The Tuscan underground isn’t an alternative life-style movement or a revolutionary cell or even another rapid-transit system. It’s just a way of telling one that what one sees on the surface around here is only half (or even less than half) the story – a sort of tip of the iceberg, if you like. In particular, the karst area of the Apuan Alps has some of the largest cave systems in the world. At least two of them, the Antro Del Corchia and the Grotta Del Vento are easily accessible to non-speleologist with full tourist facilities and, in the case of the Grotta Del Vento, up to three different tours to choose from.
These labyrinths are truly spectacular with magnificent limestone features including stalagmites, stalactites, underground rivers and bottomless abysses – indeed, a quasi-Vernian journey to the centre of the earth. There are many other cave systems in this area, some still waiting to be discovered and some rather more modest in scale.
As a non-speleologist I’m wary of finding myself literally in the dark in a situation where I can’t find the exit! However, there are some caverns I love exploring. One of them is popularly called la Grotta delle Fate but more officially known as the “Buca di Castelvenere”. and can be accessed by foot, either from Cardoso or from the road between Vallico di sotto and Vallico di Sopra. The path is a pleasant, mostly woodland, walk with, above you, the soaring cliffs of Monte Penna which would, if better signposted, tempt rock-climbers or hang-gliders from all over the world.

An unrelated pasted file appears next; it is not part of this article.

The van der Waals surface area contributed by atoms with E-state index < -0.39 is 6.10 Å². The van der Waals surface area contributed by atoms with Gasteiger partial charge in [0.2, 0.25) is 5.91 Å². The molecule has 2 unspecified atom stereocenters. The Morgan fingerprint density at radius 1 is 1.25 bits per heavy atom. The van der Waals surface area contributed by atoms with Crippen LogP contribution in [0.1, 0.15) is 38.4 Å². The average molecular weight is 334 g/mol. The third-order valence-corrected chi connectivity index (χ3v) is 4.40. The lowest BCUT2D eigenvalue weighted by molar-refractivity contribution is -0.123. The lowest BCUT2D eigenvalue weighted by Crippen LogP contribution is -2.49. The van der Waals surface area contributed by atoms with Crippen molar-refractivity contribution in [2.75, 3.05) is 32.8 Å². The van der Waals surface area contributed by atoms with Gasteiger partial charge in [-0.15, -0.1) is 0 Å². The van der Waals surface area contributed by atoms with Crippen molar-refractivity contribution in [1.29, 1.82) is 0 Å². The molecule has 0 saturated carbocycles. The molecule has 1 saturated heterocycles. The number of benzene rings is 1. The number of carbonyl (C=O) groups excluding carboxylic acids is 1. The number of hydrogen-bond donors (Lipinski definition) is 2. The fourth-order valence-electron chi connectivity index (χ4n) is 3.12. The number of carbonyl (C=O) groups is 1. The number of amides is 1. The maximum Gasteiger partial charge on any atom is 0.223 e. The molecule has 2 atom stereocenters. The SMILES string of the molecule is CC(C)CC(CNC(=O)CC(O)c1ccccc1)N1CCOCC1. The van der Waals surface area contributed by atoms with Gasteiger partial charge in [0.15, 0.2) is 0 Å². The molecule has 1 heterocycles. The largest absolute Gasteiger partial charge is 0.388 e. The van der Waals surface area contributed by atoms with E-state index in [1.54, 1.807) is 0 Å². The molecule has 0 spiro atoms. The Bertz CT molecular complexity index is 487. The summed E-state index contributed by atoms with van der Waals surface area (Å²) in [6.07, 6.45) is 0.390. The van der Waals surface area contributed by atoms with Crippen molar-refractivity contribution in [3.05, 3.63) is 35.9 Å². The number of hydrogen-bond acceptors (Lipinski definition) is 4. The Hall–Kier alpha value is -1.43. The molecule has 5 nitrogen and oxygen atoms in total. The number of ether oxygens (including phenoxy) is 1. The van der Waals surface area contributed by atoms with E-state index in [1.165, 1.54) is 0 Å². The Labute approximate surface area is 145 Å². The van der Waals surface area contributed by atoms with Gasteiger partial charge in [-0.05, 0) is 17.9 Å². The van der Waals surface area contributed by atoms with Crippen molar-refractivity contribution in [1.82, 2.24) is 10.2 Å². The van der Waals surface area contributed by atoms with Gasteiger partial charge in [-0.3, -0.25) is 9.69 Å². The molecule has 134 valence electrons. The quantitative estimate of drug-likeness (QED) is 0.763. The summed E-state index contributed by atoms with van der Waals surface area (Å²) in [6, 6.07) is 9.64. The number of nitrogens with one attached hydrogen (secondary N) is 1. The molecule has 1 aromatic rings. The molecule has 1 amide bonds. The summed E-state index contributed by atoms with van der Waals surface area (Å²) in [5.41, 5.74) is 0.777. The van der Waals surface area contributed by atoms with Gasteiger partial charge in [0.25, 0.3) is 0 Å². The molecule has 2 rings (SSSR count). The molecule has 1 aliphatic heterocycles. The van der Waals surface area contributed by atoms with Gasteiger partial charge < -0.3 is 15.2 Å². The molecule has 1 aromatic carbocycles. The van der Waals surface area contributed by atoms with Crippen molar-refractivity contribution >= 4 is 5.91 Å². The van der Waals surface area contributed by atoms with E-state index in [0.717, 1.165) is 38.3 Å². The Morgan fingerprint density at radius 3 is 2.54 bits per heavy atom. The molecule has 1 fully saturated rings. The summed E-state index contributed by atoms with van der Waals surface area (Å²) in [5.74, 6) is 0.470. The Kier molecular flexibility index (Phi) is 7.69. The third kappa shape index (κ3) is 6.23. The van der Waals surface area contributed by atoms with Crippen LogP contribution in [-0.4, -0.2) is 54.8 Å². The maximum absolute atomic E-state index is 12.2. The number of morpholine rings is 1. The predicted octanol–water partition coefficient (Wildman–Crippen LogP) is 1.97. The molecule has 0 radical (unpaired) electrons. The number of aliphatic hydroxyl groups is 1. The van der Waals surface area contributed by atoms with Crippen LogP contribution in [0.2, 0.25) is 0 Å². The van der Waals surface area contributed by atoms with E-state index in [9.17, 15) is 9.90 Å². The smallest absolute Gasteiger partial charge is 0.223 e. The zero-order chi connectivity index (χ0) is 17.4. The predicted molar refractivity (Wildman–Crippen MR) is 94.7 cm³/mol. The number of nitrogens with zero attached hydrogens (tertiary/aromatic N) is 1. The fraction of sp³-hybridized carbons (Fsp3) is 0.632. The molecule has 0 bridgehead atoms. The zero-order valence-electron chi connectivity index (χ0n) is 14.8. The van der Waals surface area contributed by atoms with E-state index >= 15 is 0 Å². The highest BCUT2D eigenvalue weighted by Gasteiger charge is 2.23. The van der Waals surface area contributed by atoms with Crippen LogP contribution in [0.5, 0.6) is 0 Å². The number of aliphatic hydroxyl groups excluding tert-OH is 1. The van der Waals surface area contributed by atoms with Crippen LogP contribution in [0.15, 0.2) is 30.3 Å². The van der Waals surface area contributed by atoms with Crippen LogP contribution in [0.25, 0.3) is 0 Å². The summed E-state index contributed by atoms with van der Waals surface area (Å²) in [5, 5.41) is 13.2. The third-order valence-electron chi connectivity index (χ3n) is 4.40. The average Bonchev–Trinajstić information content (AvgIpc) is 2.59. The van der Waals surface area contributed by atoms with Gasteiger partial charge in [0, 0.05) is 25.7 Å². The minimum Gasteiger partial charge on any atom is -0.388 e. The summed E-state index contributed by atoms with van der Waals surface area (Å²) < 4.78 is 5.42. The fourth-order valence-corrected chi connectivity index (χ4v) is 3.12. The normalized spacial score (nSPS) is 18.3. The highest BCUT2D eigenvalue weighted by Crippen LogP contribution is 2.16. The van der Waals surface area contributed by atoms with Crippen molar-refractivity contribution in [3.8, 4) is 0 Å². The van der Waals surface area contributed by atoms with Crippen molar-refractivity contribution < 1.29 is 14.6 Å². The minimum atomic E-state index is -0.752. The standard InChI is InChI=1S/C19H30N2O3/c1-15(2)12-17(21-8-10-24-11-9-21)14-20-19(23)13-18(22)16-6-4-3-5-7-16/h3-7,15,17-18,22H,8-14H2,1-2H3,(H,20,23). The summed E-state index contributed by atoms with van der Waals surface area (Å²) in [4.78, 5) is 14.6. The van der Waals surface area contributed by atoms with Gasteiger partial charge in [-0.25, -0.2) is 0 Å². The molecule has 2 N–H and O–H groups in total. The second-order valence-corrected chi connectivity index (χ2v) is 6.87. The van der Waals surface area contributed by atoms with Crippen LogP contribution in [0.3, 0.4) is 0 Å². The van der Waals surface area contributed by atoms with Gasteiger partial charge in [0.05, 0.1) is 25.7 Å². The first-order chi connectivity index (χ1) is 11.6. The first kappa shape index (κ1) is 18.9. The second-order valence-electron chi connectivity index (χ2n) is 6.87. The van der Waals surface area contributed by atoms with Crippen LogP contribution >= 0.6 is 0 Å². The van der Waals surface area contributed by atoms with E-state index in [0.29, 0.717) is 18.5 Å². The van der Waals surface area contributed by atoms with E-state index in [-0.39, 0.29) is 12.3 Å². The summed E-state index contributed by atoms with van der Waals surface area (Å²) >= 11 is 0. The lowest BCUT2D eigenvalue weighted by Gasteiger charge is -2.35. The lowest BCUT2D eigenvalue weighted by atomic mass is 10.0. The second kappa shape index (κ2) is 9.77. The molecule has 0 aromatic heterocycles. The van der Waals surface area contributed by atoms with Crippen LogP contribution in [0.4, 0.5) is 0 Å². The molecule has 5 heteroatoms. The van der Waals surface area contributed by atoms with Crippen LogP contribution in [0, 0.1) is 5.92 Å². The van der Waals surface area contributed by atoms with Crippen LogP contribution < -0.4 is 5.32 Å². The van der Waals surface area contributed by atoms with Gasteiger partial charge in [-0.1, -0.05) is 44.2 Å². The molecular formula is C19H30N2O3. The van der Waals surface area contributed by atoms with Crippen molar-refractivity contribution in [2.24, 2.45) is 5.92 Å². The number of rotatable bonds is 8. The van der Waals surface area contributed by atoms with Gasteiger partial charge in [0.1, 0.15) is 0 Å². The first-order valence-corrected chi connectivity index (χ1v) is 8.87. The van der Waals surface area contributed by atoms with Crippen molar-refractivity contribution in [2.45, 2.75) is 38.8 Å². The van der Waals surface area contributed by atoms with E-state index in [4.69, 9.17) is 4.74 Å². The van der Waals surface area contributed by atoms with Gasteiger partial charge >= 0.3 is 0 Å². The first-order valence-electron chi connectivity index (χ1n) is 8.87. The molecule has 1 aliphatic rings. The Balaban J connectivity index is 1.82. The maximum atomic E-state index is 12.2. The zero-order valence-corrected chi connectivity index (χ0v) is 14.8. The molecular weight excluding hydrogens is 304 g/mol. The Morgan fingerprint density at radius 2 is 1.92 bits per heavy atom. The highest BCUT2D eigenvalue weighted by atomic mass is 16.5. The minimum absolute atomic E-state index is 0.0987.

Some of the old chestnuts along the path have quite amazing distortions
The cavern of Castelvenere, locally known also as “Capelvenere”, “Casteltendine” or “Cascaltendine”, opens, at a height of 650 m., on the south-eastern side of Mount Penna’s south-eastern side. In the Turrite Cava valley tributary on the right bank of the down flowing Serchio. Archaeological excavations have revealed artefacts dating back to at least the Etruscan age showing that the cave was once the centre of a fertility cult connected with the stream that flows out of it. Women who wished to become pregnant would take part in a ceremony involving the waters in this mysterious and evocative place.
Some of the finds from here are on display in the archaeological museum in Castelnuovo di Garfagnana’s Rocca Ariostesca – they mainly consist of amulets which the celebrants would wear and then throw into the waters to be blessed. The walk to the Buca di Castelvenere can be combined with the footpath leading to the top of Monte Penna (easily recognizable from the Serchio valley because of its almost sheer southern and northern flanks – a sort of Pietra Bismantova for these parts) where you come to a big metal cross from which there are marvellous views all along the Serchio valley. On the way up you pass through the delightful alpeggio of San Luigi – a summer alpine pasture where delicious sheep’s cheese is produced at the local farm. If one feels energetic one can also take the path to the top of Monte Palodina which starts from the same place.
Another cave that can be visited is the Tana che Urla on the path up from Fornovolasco to the Monte Forato. It’s useful to know where these are as they can make an excellent refuge and a way of avoiding being struck by lightning when a sudden summer storm rises up! PS All the above photos were taken in July 2005 – when I first discovered these beautiful places.